Over the past couple of days, this photograph of a questionnaire/survey given to primary school children in East London has been widely circulated on social media.
Statement from the executive head teacher of Buxton school, which is one in a number of schools involved in the pilot programme funded by the European Commission (source: Twitter)
It has been described as a ‘counter-extremism’ survey, consisting of undeniably loaded questions aimed at discerning the religious, ethical and even patriotic beliefs of the children taking part. Worse still, it is evident that this survey is undoubtedly intended for Muslim children primarily, who will continue to undergo interrogation of this kind as part of the new legal obligations upheld by educational institutions, consisting of monitoring potential ‘extremists’, as dictated by the Counter-Terrorism and Security Bill that recently passed in parliament. This survey and its wider implications of state-sponsored violence and Islamophobia are disturbing for a number of reasons; however, I want to first focus on what it means to categorise Muslim children as potential ‘extremists’.
To categorise children in such a way is a form of preconceived criminalisation. By categorising Muslim children as potential ‘extremists’, the government can justify violence enacted through laws that essentially treat them as criminals without having to provide any tangible evidence for doing so. In the CTS Bill, this criminalisation is determined by the exhibition of certain behaviours and values displayed by children that the government identify as ‘radical’. These so-called signifiers of ‘extremism’ amongst children appear to be based on symbols of religiousness and increased religiosity. If this is the case, is the government not conflating terrorism with Islam?
If signifiers of difference, including visual symbols of Islamic religiosity such as the hijab, are assumed to be indicators of ‘extremism’, we are essentially forcing Muslim children to conform to mainstream ‘British values‘ that demonise their religion and its followers. In other words, counter-extremism measures dictate that those who do not hold mainstream religious or political beliefs need to be monitored, where the consequence of non-compliance is being labelled a ‘radical’ or even a ‘terrorist’. Taking this type of state-sanctioned violence into schools by instructing teachers to monitor their students creates a hostile atmosphere of mistrust and suspicion, subsequently resulting in the alienation and bullying of Muslim children in schools by staff and fellow pupils.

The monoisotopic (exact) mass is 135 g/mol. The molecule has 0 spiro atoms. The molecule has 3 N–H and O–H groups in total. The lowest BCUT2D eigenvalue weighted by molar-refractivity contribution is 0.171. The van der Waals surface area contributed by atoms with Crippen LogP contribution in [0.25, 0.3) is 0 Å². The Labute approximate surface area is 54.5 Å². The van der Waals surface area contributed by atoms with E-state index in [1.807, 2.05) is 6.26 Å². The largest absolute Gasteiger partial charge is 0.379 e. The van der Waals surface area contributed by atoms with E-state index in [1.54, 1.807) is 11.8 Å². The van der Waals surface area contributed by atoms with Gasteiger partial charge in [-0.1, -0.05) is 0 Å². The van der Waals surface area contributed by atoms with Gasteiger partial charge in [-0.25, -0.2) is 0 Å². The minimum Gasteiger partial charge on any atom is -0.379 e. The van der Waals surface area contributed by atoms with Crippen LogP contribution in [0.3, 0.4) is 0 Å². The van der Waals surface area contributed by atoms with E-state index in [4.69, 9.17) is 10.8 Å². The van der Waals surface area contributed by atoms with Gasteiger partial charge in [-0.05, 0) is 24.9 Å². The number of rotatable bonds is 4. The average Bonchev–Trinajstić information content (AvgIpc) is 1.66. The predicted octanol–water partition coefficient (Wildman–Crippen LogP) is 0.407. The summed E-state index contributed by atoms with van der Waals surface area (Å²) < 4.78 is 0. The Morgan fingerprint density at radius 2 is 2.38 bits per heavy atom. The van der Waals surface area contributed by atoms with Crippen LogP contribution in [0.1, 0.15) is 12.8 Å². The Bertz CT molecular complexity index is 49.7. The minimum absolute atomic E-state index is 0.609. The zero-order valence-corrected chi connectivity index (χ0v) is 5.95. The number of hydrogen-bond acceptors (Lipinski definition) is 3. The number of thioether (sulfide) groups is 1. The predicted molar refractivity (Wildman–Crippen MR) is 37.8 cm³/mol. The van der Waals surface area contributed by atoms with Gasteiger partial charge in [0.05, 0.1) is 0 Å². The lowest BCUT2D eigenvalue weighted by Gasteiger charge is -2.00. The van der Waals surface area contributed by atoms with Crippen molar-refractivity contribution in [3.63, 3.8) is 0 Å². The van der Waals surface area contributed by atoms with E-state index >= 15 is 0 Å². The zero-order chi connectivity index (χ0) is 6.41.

Consent has also been flagged as an issue in terms of the implementation of counter-terrorism policies in schools. Many Muslim parents are rarely informed or consulted about policy changes within schools that may affect their children. Taking both the lack of transparency by school management and the clear outrage this survey has prompted into consideration, CageUK rightly asks:
‘Equally worrying is what happens to names and information held about individuals. Are they removed from any Police and intelligence lists if there is no threat, or are all those referred destined to be on security lists forever, considered a potential radical and threat to national security?‘ – The Prevent Strategy: A Cradle to Grave Police-State
The criminalisation of Muslim children is only one part of the larger collective punishment our government is enacting on British Muslims for the crimes of a few. The consequences of collective punishment are counterproductive: policies that allow our government to systematically alienate, demonise, detain and torture Muslims, through the War on Terror and its by-products, contribute to the marginalisation of these communities and foster resentment.
We must challenge the notion that Muslim communities are a security threat. We must resist policies that allow Muslim children as young as five to be categorised as criminals. We must examine why our government is so eager to create a ‘McCarthyite’ witch-hunt against Muslims through media hysteria and policies that systematically demonise and criminalise them. This witch-hunt is a divide-and-rule strategy, used to distract the public from the real threats to this country and its people. Namely, right-wing neoliberal governance, which through its restriction of our freedom of speech, increased state-sponsored surveillance, bid to privatise the NHS, greater austerity and welfare cuts, desire to scrap the Human Rights Act and draconian immigration laws, poses the greatest threat of all.
Letter to parents and carers from the executive head teacher of Buxton school here
29/05/2015 Buxton Primary have released a statement signed by the Executive Head Teacher and Chair of Governors, saying they will no longer be participating in the BRIT project
Ananya is a graduate of History and Anthropology BA from Goldsmiths College, University of London. She is a part-time researcher, soon-to-be student of the MPhil Modern South Asian Studies at Cambridge and currently blogs for Tutorhub.com. Her academic interests include neoliberalism, structural violence and Hindu nationalism in South Asia. She writes on intersectional feminism, resistance, issues pervading the War on Terror, capitalism and neoliberalism. Follow her on Twitter @ananya_rm
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